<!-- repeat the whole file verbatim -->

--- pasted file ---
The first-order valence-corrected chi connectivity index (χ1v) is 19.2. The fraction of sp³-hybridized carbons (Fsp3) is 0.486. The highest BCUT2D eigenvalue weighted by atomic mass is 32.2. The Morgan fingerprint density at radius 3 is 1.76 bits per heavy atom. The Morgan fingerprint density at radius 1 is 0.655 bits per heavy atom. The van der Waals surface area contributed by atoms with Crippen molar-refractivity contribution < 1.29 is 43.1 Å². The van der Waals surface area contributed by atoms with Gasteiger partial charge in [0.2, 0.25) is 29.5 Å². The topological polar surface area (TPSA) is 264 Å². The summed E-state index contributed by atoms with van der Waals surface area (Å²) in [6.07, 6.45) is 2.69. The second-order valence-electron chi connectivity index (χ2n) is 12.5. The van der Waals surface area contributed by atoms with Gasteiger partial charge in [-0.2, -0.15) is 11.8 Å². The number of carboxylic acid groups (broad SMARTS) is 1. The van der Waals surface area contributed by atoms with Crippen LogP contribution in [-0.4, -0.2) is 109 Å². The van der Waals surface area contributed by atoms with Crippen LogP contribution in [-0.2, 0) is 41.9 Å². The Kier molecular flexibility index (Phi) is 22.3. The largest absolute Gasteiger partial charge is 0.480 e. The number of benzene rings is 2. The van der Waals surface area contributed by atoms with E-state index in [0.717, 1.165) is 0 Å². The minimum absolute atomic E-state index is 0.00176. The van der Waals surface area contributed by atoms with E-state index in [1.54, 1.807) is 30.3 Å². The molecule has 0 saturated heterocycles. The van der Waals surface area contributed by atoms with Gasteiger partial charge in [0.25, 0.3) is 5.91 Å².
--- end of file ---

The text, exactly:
The first-order valence-corrected chi connectivity index (χ1v) is 19.2. The fraction of sp³-hybridized carbons (Fsp3) is 0.486. The highest BCUT2D eigenvalue weighted by atomic mass is 32.2. The Morgan fingerprint density at radius 3 is 1.76 bits per heavy atom. The Morgan fingerprint density at radius 1 is 0.655 bits per heavy atom. The van der Waals surface area contributed by atoms with Crippen molar-refractivity contribution < 1.29 is 43.1 Å². The van der Waals surface area contributed by atoms with Gasteiger partial charge in [0.2, 0.25) is 29.5 Å². The topological polar surface area (TPSA) is 264 Å². The summed E-state index contributed by atoms with van der Waals surface area (Å²) in [6.07, 6.45) is 2.69. The second-order valence-electron chi connectivity index (χ2n) is 12.5. The van der Waals surface area contributed by atoms with Gasteiger partial charge in [-0.2, -0.15) is 11.8 Å². The number of carboxylic acid groups (broad SMARTS) is 1. The van der Waals surface area contributed by atoms with Crippen LogP contribution in [-0.4, -0.2) is 109 Å². The van der Waals surface area contributed by atoms with Crippen LogP contribution in [-0.2, 0) is 41.9 Å². The Kier molecular flexibility index (Phi) is 22.3. The largest absolute Gasteiger partial charge is 0.480 e. The number of benzene rings is 2. The van der Waals surface area contributed by atoms with E-state index in [0.717, 1.165) is 0 Å². The minimum absolute atomic E-state index is 0.00176. The van der Waals surface area contributed by atoms with E-state index in [1.54, 1.807) is 30.3 Å². The molecule has 0 saturated heterocycles. The van der Waals surface area contributed by atoms with Gasteiger partial charge in [0.25, 0.3) is 5.91 Å².